Scheme 184

2.5. Spiro heterocycles

The efficient, atom-economical and facile synthesis of various derivatives of bioactive azaspiro[4.5]trienone 702 was reported by Kumar Srivastava et al.275 The synthetic rout involved cascade four-component Ugi reaction and iodine-mediated iso-iodocyclization (Scheme 154). The Ugi reaction consisted of isocyanides 87, aldehydes 699, p-anisidines 700 and 3-alkyl/aryl-propiolic acids 701. This investigation was extended to the utility of the obtained products for deiodination reaction (Scheme 185) and Pd-catalyzed Suzuki cross coupling reaction (Scheme 186) to afford modified and poly-functionalized azaspiro[4.5]trienones 703 and 704 in good to excellent yields.
image file: c6ra02143c-s185.tif
Scheme 185

image file: c6ra02143c-s186.tif
Scheme 186

Tetrabutylammonium hydrogensulfate (TBAHS)-promoted synthesis of spiroiminolactones 707 was achieved via a one pot multi-component reaction of 1,3-dione derivatives 705, isocyanides 210 and reactive cyclic carbonyl compounds 706 in aqueous media (Scheme 187).276 Simplicity of work up, high yields, the use of environmentally-benign solvent, broad substrate scope and high atom economy were the merits of this synthetic strategy. It is worth nothing that the catalytic amount (10 mol%) of catalyst was essential for the reaction to proceed smoothly and the reaction in the absence of catalyst led to negligible conversion. Furthermore, using higher amount of catalyst did not affect the yield of the desired product. The catalyst also has zwitterionic solubility character and can easily be diffused from the aqueous phase to the aggregated organic phase and vice versa. Another effective factor in this process was the utilization of water as solvent. The water molecules could stabilize the transition state via the formation of hydrogen bonding.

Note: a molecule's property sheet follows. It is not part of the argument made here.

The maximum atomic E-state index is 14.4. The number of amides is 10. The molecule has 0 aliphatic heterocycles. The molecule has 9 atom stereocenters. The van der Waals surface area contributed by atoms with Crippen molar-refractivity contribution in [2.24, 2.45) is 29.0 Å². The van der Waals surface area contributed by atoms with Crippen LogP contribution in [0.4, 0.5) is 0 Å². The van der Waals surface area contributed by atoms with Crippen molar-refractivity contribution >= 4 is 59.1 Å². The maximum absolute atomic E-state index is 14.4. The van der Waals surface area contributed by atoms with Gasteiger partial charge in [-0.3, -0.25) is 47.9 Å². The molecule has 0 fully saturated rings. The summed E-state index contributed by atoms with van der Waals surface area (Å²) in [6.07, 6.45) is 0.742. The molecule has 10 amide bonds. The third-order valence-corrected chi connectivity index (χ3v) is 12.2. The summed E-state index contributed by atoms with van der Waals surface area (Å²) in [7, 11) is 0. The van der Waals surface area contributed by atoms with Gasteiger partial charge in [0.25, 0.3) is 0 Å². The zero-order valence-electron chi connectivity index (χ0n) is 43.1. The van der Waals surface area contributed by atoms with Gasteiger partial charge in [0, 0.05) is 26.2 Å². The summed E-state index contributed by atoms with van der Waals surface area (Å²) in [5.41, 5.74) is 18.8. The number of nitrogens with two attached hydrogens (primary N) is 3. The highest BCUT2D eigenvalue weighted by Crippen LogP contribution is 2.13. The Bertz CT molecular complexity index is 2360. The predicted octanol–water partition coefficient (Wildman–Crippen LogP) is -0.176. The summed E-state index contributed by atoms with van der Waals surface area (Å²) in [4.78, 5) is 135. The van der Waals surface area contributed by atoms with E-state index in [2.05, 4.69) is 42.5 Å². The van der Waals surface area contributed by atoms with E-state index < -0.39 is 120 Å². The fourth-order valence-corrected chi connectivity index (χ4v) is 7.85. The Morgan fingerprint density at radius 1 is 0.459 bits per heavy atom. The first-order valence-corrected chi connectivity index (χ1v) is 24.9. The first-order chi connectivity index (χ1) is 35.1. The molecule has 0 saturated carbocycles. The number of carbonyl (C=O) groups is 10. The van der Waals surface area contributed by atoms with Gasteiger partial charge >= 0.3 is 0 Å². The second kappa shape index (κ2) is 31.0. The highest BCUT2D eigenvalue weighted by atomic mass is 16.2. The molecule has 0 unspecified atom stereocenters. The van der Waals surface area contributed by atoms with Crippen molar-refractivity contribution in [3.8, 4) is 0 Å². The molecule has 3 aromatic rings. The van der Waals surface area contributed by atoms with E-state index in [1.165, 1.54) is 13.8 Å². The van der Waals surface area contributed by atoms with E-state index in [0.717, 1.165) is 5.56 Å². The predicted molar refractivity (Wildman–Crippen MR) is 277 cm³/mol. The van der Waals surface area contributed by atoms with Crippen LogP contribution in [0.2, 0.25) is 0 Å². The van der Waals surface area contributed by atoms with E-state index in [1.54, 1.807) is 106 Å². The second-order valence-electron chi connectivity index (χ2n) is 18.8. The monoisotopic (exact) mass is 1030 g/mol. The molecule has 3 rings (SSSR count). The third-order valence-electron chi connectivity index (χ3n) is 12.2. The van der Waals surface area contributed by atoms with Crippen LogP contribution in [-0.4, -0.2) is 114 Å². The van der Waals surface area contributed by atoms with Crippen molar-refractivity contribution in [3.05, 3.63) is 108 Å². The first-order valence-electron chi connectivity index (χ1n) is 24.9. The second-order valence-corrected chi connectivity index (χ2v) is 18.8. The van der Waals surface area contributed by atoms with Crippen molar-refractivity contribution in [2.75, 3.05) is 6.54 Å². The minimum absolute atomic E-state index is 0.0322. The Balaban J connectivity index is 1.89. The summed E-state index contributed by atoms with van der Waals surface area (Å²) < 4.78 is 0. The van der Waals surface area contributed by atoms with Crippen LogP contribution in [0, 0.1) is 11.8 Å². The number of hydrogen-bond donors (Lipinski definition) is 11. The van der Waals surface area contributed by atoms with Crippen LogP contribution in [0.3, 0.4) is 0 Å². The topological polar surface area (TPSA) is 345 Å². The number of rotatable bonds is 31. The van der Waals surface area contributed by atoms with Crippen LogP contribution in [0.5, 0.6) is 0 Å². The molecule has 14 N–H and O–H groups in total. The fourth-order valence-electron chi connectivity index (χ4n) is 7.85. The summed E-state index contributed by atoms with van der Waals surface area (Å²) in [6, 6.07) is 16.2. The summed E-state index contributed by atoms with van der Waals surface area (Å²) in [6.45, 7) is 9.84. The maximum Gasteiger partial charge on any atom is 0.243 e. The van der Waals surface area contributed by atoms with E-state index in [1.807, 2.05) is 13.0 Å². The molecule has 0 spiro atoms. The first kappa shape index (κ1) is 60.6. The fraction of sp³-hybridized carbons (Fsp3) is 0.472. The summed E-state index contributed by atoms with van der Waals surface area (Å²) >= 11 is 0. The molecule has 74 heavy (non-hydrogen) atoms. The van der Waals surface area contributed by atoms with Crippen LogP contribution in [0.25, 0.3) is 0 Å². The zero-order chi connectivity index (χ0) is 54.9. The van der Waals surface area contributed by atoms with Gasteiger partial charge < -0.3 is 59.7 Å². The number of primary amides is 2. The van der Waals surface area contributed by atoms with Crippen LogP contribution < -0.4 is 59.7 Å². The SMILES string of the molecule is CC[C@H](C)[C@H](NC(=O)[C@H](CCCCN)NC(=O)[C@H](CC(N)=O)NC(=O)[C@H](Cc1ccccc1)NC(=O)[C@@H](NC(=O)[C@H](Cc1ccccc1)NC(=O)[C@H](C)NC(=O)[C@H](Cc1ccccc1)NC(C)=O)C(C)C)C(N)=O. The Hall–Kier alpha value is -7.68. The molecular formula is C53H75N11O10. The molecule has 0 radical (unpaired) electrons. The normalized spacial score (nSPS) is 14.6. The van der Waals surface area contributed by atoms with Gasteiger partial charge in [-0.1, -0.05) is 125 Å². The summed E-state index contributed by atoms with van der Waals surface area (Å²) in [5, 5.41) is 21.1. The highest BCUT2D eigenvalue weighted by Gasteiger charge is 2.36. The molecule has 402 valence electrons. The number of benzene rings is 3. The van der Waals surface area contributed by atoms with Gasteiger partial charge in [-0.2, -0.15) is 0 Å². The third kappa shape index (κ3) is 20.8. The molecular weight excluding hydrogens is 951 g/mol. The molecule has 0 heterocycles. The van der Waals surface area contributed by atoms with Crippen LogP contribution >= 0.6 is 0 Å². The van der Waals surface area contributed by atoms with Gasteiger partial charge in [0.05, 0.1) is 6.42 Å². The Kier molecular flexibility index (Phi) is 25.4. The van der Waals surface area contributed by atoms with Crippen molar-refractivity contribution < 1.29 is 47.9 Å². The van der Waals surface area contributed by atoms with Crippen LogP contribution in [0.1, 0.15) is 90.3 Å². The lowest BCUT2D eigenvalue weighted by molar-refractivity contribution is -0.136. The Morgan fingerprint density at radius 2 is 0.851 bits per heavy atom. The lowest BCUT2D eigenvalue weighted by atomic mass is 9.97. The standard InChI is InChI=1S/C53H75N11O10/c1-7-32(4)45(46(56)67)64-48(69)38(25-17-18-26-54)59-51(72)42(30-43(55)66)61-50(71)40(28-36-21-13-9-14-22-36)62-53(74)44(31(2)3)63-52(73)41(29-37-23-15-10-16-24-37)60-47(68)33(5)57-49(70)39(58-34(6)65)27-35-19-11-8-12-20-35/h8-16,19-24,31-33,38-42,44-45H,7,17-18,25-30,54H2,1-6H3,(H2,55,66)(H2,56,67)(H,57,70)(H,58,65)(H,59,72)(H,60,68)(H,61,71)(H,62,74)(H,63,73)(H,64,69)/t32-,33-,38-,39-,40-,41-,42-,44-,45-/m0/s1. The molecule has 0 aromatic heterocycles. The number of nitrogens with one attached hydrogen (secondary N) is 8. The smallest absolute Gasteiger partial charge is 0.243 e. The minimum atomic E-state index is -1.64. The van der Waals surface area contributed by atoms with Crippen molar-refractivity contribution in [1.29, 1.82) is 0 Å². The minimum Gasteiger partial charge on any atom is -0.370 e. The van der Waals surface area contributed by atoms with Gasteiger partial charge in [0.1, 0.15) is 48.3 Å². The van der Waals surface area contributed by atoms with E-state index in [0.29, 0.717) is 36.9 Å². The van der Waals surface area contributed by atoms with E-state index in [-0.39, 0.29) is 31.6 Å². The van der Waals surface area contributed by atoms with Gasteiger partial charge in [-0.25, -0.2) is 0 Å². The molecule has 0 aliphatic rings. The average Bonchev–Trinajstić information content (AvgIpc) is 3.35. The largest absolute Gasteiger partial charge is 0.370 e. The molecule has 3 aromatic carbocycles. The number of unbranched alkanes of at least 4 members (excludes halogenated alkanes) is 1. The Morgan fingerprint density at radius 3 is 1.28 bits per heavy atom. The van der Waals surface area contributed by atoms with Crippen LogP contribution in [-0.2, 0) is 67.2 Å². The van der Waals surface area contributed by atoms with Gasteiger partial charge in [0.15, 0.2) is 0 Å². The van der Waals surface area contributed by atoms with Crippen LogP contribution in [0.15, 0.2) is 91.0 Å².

image file: c6ra02143c-s187.tif
Scheme 187

Soleimani et al. developed a novel and atom economic strategy for efficient synthesis of 1,7-diazaspiro[4,4]nonane-2,6-dione derivatives 711 (ref. 277) through multi-component reaction of malononitrile 476, primary alkyl amines 710, isocyanides 210 and 2-formylbenzoic acid 708 (Scheme 188). The authors investigated the effect of solvent and demonstrated that the four component reaction in ethanol led to formation of 2-(1-(alkylcarbamoyl)-2,2-dicyanoethyl)-N-alkylbenzamide 712 while 1,7-diazaspiro[4,4]nonane-2,6-diones 711 would be the major product by performing the reaction in dichloromethane and addition of primary alkyl amine after reaction of three other components and formation of isochromeno[3,4-b]pyrroles 709.

image file: c6ra02143c-s188.tif
Scheme 188

2.6. Miscellaneous